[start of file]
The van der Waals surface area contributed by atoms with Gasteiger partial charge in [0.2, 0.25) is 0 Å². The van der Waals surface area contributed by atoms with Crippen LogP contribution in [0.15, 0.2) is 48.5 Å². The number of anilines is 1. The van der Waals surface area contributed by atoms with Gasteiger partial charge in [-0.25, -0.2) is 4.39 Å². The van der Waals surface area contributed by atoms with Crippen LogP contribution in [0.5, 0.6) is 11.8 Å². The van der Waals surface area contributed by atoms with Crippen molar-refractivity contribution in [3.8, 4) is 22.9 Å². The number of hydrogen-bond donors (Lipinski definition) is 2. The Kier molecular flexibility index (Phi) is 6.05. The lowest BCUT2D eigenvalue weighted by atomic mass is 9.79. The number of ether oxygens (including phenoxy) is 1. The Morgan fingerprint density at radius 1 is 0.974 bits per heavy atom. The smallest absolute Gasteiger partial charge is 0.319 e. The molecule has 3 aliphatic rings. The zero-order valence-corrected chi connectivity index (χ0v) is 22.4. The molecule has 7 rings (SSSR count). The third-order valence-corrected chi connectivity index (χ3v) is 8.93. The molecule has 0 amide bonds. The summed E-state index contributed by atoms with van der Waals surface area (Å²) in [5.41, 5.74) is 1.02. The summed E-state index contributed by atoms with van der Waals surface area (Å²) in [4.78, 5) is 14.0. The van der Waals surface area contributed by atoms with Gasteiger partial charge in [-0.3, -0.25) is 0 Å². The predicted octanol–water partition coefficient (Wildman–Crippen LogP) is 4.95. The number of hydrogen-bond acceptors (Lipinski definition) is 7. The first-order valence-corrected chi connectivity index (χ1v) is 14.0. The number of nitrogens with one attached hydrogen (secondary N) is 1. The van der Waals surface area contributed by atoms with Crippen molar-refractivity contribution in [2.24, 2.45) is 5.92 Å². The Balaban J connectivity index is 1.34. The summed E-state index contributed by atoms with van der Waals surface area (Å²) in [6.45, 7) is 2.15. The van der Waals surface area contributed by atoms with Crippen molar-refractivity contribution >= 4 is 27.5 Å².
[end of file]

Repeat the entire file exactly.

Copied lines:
The van der Waals surface area contributed by atoms with Gasteiger partial charge in [0.2, 0.25) is 0 Å². The van der Waals surface area contributed by atoms with Crippen LogP contribution in [0.15, 0.2) is 48.5 Å². The number of anilines is 1. The van der Waals surface area contributed by atoms with Gasteiger partial charge in [-0.25, -0.2) is 4.39 Å². The van der Waals surface area contributed by atoms with Crippen LogP contribution in [0.5, 0.6) is 11.8 Å². The van der Waals surface area contributed by atoms with Crippen molar-refractivity contribution in [3.8, 4) is 22.9 Å². The number of hydrogen-bond donors (Lipinski definition) is 2. The Kier molecular flexibility index (Phi) is 6.05. The lowest BCUT2D eigenvalue weighted by atomic mass is 9.79. The number of ether oxygens (including phenoxy) is 1. The Morgan fingerprint density at radius 1 is 0.974 bits per heavy atom. The smallest absolute Gasteiger partial charge is 0.319 e. The molecule has 3 aliphatic rings. The zero-order valence-corrected chi connectivity index (χ0v) is 22.4. The molecule has 7 rings (SSSR count). The third-order valence-corrected chi connectivity index (χ3v) is 8.93. The molecule has 0 amide bonds. The summed E-state index contributed by atoms with van der Waals surface area (Å²) in [5.41, 5.74) is 1.02. The summed E-state index contributed by atoms with van der Waals surface area (Å²) in [4.78, 5) is 14.0. The van der Waals surface area contributed by atoms with Gasteiger partial charge in [-0.3, -0.25) is 0 Å². The predicted octanol–water partition coefficient (Wildman–Crippen LogP) is 4.95. The number of hydrogen-bond acceptors (Lipinski definition) is 7. The first-order valence-corrected chi connectivity index (χ1v) is 14.0. The number of nitrogens with one attached hydrogen (secondary N) is 1. The van der Waals surface area contributed by atoms with Crippen molar-refractivity contribution in [2.24, 2.45) is 5.92 Å². The Balaban J connectivity index is 1.34. The summed E-state index contributed by atoms with van der Waals surface area (Å²) in [6.45, 7) is 2.15. The van der Waals surface area contributed by atoms with Crippen molar-refractivity contribution >= 4 is 27.5 Å².